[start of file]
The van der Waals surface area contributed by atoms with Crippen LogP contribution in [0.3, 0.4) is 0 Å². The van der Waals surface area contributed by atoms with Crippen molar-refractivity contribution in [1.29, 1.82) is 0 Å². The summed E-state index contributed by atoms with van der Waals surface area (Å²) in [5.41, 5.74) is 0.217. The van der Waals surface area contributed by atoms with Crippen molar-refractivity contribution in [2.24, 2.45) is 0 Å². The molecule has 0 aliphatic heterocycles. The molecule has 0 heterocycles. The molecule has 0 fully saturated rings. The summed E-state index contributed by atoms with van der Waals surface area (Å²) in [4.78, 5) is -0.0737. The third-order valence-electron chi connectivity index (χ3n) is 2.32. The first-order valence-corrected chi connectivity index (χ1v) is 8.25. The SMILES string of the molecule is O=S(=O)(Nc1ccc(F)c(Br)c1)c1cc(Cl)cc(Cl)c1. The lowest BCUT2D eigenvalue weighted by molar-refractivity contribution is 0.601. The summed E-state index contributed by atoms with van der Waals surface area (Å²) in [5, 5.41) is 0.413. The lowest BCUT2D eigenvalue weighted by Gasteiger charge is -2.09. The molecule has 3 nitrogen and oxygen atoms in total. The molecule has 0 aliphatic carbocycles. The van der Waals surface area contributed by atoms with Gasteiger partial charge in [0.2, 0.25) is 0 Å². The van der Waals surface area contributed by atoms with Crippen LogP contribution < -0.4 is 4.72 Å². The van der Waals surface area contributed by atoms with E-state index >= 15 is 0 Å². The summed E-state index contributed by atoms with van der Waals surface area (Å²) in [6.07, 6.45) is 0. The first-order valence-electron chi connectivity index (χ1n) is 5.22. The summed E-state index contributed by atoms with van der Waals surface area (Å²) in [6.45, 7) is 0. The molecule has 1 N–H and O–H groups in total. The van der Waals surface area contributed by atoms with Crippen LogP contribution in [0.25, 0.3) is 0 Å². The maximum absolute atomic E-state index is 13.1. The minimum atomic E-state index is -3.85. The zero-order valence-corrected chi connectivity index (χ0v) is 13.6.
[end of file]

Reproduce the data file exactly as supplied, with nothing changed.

The van der Waals surface area contributed by atoms with Crippen LogP contribution in [0.3, 0.4) is 0 Å². The van der Waals surface area contributed by atoms with Crippen molar-refractivity contribution in [1.29, 1.82) is 0 Å². The summed E-state index contributed by atoms with van der Waals surface area (Å²) in [5.41, 5.74) is 0.217. The van der Waals surface area contributed by atoms with Crippen molar-refractivity contribution in [2.24, 2.45) is 0 Å². The molecule has 0 aliphatic heterocycles. The molecule has 0 heterocycles. The molecule has 0 fully saturated rings. The summed E-state index contributed by atoms with van der Waals surface area (Å²) in [4.78, 5) is -0.0737. The third-order valence-electron chi connectivity index (χ3n) is 2.32. The first-order valence-corrected chi connectivity index (χ1v) is 8.25. The SMILES string of the molecule is O=S(=O)(Nc1ccc(F)c(Br)c1)c1cc(Cl)cc(Cl)c1. The lowest BCUT2D eigenvalue weighted by molar-refractivity contribution is 0.601. The summed E-state index contributed by atoms with van der Waals surface area (Å²) in [5, 5.41) is 0.413. The lowest BCUT2D eigenvalue weighted by Gasteiger charge is -2.09. The molecule has 3 nitrogen and oxygen atoms in total. The molecule has 0 aliphatic carbocycles. The van der Waals surface area contributed by atoms with Gasteiger partial charge in [0.2, 0.25) is 0 Å². The van der Waals surface area contributed by atoms with Crippen LogP contribution < -0.4 is 4.72 Å². The van der Waals surface area contributed by atoms with E-state index >= 15 is 0 Å². The summed E-state index contributed by atoms with van der Waals surface area (Å²) in [6.07, 6.45) is 0. The first-order valence-electron chi connectivity index (χ1n) is 5.22. The summed E-state index contributed by atoms with van der Waals surface area (Å²) in [6.45, 7) is 0. The molecule has 1 N–H and O–H groups in total. The van der Waals surface area contributed by atoms with Crippen LogP contribution in [0.25, 0.3) is 0 Å². The maximum absolute atomic E-state index is 13.1. The minimum atomic E-state index is -3.85. The zero-order valence-corrected chi connectivity index (χ0v) is 13.6.